Gulfport is the second largest city in Mississippi after the state  capital, Jackson. It is the larger of the two principal cities of the  Gulfport-Biloxi, Mississippi Metropolitan Statistical Area, which is  included in the Gulfport-Biloxi-Pascagoula, Mississippi Combined  Statistical Area. As of the 2010 census, the city of Gulfport had a  total population of 67,793. Gulfport is co-county seat with Biloxi of  Harrison County, Mississippi. Gulfport is also home to the US Navy  Atlantic Fleet Seabees.

From its beginnings as a lumber port, Gulfport evolved into a  diversified city. With about 6.7 miles (10.7 kilometres) of white sand  beaches along the Gulf of Mexico, Gulfport has become a tourism  destination, due in large part to Mississippi’s Coast Casinos. Gulfport  has served as host to popular cultural events such as the “World’s  Largest Fishing Rodeo,” “Cruisin’ the Coast” (a week of classic cars),  and “Smokin’ the Sound” (speedboat races). Gulfport is a thriving  residential community with a strong mercantile center. 

There are  historic neighborhoods and home sites, as well as diverse shopping  opportunities and several motels scattered throughout to accommodate  golfing, gambling, and water-sport tourism. (source: https://en.wikipedia.org/wiki/Gulfport,_Mississippi)


Gulfport Beach

With miles of shoreline, Gulfport Beach offers a white, sandy beach for lounging in the sun.

Lynn Meadows Discovery Center

Lynn Meadows Discovery Center is the only children’s museum in Mississippi.

The Institute for Marine Mammal Research

Established in 1984, The Institute for Marine Mammal Research offers  plenty of opportunities for people of all ages to learn about the  aquatic wildlife.

Harbor Square Park

With ample opportunity to get outside and enjoy mother nature, Harbor  Square Park offers a number of outdoor amenities and attractions,  including: backpacking, picnicking, saltwater fishing, beaches, and a  boat launch.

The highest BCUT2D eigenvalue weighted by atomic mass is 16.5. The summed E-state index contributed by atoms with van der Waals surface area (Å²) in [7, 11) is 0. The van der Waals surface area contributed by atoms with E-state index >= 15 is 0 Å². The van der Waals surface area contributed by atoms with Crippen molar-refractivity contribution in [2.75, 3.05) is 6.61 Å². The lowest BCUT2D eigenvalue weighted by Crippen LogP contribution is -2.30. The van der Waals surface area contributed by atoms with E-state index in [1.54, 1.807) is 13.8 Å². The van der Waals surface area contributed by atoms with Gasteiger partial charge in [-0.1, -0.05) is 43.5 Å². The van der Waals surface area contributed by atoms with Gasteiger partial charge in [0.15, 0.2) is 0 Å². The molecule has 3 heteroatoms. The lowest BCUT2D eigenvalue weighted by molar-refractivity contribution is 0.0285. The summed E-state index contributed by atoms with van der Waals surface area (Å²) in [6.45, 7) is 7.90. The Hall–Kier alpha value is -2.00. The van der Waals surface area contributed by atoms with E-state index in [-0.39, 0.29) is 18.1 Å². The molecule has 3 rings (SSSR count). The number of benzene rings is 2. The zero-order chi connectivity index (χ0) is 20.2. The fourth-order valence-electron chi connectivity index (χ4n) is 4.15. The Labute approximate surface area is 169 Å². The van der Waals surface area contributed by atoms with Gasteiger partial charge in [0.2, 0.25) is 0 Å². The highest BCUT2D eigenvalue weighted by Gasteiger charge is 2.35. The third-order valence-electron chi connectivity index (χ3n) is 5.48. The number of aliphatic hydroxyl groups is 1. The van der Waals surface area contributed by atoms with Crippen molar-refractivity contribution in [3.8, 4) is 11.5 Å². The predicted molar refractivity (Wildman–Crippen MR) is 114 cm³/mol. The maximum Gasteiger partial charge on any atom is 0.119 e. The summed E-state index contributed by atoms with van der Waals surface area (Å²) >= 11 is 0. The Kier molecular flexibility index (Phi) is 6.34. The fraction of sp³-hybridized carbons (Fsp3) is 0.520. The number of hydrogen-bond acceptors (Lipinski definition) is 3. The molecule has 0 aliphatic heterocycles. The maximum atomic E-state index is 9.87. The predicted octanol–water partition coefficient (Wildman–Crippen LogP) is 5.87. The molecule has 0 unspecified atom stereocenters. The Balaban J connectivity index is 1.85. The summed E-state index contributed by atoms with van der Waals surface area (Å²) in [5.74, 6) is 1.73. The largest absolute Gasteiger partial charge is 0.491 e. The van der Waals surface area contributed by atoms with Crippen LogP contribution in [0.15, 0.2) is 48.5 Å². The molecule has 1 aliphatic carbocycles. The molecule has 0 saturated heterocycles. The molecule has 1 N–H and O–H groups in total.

- Gulfport School District

- Harrison County Library System

- Harrison County School District

Colleges and Universities on the MS Gulf Coast:

- Mississippi Gulf Coast Community College

- Tulane University – School of Continuing Studies

- University of Southern Mississippi – Gulf Coast

- William Carey University

- Troy University



Gulfport is a larger medium-sized coastal city  (i.e. on the ocean, a bay, or inlet) located in the state of  Mississippi. With a population of 71,856 people and 21 constituent  neighborhoods, Gulfport is the second largest community in Mississippi.

Gulfport real estate is some of the most  expensive in Mississippi, although Gulfport house values don’t compare  to the most expensive real estate in the U.S.

Unlike some cities where white-collar or  blue-collar occupations dominate the local economy, Gulfport is neither  predominantly one nor the other. Instead, it has a mixed workforce of  both white- and blue-collar jobs. Overall, Gulfport is a city of sales  and office workers, service providers, and professionals. There are  especially a lot of people living in Gulfport who work in office and  administrative support (14.65%), sales jobs (12.80%), and food service  (10.09%).


One of the nice things about Gulfport is that it  is nautical, which means that parts of it are somewhat historic and  touch the ocean or tidal bodies of water, such as inlets and bays.  Because of this, visitors and locals will often go to these areas to  take in the scenery or to enjoy waterfront activities.

Important ancestries of people in Gulfport include German, French , English, and Italian.